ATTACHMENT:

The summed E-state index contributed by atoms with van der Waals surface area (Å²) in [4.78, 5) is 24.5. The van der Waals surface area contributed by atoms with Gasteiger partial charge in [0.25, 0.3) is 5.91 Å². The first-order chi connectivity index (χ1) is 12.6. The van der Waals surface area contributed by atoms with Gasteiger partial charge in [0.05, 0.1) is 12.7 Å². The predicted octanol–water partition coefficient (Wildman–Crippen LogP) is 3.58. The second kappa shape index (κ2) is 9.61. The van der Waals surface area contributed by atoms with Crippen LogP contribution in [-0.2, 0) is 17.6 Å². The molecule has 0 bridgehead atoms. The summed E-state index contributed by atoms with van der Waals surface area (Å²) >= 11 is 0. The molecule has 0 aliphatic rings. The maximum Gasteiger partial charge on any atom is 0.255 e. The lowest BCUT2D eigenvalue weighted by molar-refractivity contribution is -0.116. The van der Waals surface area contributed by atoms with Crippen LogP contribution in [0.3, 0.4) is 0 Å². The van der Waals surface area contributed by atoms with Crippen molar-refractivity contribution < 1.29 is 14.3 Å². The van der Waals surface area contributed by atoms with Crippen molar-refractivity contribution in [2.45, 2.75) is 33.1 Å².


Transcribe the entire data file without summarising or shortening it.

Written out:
The summed E-state index contributed by atoms with van der Waals surface area (Å²) in [4.78, 5) is 24.5. The van der Waals surface area contributed by atoms with Gasteiger partial charge in [0.25, 0.3) is 5.91 Å². The first-order chi connectivity index (χ1) is 12.6. The van der Waals surface area contributed by atoms with Gasteiger partial charge in [0.05, 0.1) is 12.7 Å². The predicted octanol–water partition coefficient (Wildman–Crippen LogP) is 3.58. The second kappa shape index (κ2) is 9.61. The van der Waals surface area contributed by atoms with Crippen LogP contribution in [-0.2, 0) is 17.6 Å². The molecule has 0 bridgehead atoms. The summed E-state index contributed by atoms with van der Waals surface area (Å²) >= 11 is 0. The molecule has 0 aliphatic rings. The maximum Gasteiger partial charge on any atom is 0.255 e. The lowest BCUT2D eigenvalue weighted by molar-refractivity contribution is -0.116. The van der Waals surface area contributed by atoms with Crippen LogP contribution in [0.3, 0.4) is 0 Å². The van der Waals surface area contributed by atoms with Crippen molar-refractivity contribution < 1.29 is 14.3 Å². The van der Waals surface area contributed by atoms with Crippen molar-refractivity contribution in [2.45, 2.75) is 33.1 Å².